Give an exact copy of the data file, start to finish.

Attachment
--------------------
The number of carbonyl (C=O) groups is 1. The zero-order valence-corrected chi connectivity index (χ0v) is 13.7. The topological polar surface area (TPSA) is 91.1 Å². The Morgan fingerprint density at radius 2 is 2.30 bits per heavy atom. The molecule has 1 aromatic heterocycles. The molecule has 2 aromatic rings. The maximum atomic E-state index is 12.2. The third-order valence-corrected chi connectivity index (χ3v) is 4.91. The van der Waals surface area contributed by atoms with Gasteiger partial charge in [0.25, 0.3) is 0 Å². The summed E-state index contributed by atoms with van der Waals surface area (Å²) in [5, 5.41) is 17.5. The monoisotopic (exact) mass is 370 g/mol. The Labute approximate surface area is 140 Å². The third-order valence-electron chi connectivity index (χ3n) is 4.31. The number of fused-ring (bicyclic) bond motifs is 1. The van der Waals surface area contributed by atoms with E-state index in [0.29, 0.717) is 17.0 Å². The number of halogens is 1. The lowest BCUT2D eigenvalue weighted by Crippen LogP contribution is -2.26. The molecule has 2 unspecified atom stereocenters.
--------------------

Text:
The number of carbonyl (C=O) groups is 1. The zero-order valence-corrected chi connectivity index (χ0v) is 13.7. The topological polar surface area (TPSA) is 91.1 Å². The Morgan fingerprint density at radius 2 is 2.30 bits per heavy atom. The molecule has 1 aromatic heterocycles. The molecule has 2 aromatic rings. The maximum atomic E-state index is 12.2. The third-order valence-corrected chi connectivity index (χ3v) is 4.91. The van der Waals surface area contributed by atoms with Gasteiger partial charge in [0.25, 0.3) is 0 Å². The summed E-state index contributed by atoms with van der Waals surface area (Å²) in [5, 5.41) is 17.5. The monoisotopic (exact) mass is 370 g/mol. The Labute approximate surface area is 140 Å². The third-order valence-electron chi connectivity index (χ3n) is 4.31. The number of fused-ring (bicyclic) bond motifs is 1. The van der Waals surface area contributed by atoms with E-state index in [0.29, 0.717) is 17.0 Å². The number of halogens is 1. The lowest BCUT2D eigenvalue weighted by Crippen LogP contribution is -2.26. The molecule has 2 unspecified atom stereocenters.